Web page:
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Day 01 : Arrive Chennai
Day 02 : Chennai / Mahabalipuram
Day 03 : Mahabalipuram / Kanchipuram / Mahabalipuram
Day 04 : Mahabalipuram / Pondicherry
Day 05 : Pondicherry / Thanjavur
Day 06 : Thanjavur / Madurai
Day 07 : Madurai
Day 08 : Madurai / Thekkady
Day 09 : Thekkady / Backwaters (Houseboat)
Day 10 : Backwaters (Houseboat)
Day 11 : Backwaters (Houseboat) / Kochi
Day 12 : Kochi
Day 13 : Departure Kochi
After clearing immigration and customs, our representative will meet you at the receiving area and escort you to your hotel. Thereafter, check in to the hotel.
Overnight at Hotel
Check out after breakfast, depart for your guided tour around Fort St. George which was built by the British East India Company and also houses a small quaint museum known as the Fort Museum.
Later drive to Mahabalipuram and check-in to the hotel.
Overnight at Hotel (B)
Embark on a half-day excursion to Kanchipuram, also known as the, ‘City of a thousand temples’.
The most famous of these are the Ekambeshwara temple and the Varaderajaswamy temple. Drive back to Mahabalipuram to explore its five ‘Pagodas,’ or chariots.
Mahabalipuram is commonly known as the “City of the Seven Pagodas,” even though five of the seven pagodas are actually rathas (stone chariots). The Pallavas, the ruling power of South India during the 7th and 8th Centuries and prolific patrons of the arts, reached their greatest architectural achievement in the visually dramatic temples at Mahabalipuram. A wealthy maritime trade with Southeast Asia enabled the Pallava monarchs to construct a large number of temples and sculptural programs, which garnered them both religious merit and promoted the political and social ideals of South Indian society.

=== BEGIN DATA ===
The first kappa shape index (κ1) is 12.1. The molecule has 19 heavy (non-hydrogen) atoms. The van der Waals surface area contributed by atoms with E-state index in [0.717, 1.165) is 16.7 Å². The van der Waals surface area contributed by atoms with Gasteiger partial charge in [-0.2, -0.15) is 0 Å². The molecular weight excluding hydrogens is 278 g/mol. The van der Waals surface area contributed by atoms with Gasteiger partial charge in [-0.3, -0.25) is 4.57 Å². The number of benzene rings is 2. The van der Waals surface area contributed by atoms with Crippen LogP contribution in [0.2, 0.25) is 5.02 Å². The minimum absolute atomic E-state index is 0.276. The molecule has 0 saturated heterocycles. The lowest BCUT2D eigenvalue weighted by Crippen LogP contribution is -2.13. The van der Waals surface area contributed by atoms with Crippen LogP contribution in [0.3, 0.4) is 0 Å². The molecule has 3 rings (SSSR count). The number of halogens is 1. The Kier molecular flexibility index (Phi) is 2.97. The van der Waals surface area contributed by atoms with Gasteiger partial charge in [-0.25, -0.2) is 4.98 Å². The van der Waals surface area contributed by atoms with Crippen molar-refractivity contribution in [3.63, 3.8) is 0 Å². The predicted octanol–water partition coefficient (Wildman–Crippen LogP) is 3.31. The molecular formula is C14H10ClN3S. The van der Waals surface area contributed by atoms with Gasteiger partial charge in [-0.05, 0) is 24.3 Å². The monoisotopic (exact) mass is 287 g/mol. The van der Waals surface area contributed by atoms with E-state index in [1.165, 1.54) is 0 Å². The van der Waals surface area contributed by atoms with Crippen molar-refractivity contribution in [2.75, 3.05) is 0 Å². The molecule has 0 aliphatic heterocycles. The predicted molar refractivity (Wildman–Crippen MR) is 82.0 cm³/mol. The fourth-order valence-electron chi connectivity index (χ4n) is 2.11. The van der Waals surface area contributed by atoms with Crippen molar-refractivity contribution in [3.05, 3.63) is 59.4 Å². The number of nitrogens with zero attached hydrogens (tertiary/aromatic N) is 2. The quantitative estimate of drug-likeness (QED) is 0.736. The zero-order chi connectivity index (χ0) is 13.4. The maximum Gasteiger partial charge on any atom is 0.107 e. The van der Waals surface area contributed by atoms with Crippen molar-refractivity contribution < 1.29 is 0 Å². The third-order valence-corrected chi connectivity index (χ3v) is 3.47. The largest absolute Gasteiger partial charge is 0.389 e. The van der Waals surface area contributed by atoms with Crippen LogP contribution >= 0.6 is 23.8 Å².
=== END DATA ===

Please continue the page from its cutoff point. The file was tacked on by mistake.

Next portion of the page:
We will visit the photogenic and windswept Shore Temple, dramatically perched near a promontory overlooking the Bay of Bengal. We can see the aforementioned Panch Rathas (Five Stone Chariots), at the southern end of town. The rathas, which date to the 7th Century, are extraordinary examples of rock shrines made from monolithic stone, and are named for the heroes of the epic Indian tale the Mahabharata.
In the center of Mahabalipuram is the main cluster of temples and rock sculptures. Life size stone statues of an elephant, bull and a lion guard these delicately sculptured temples. Depictions of scenes from Indian mythology carved out of stone cover the temples. One of the most elaborate is the Bhagirathi’s Penance, which despite its mammoth proportions, is intricately carved. So large is the bas-relief that it is often described as a “fresco in stone.” In fact, a number of stonecutters still work in Mahabalipuram and continue to produce high-quality traditional sculptures.
After breakfast, check out and drive to Pondicherry. On arrival, check in to the hotel.
The French relinquished control of their former colony just 50 years ago and “Pondy” (as it’s locally known) still bears its European heritage. The local cuisine has a distinctive French influence, as does the architecture of homes, boulevards and city buildings. Often referred to as “a little piece of Medieval France in India” and “a sleepy provincial French town,” Pondicherry has managed to retain its French aura. From its delightful restaurants offering French cuisine and streets bearing French names, Pondicherry’s French connection is very much alive – yet, very subtle.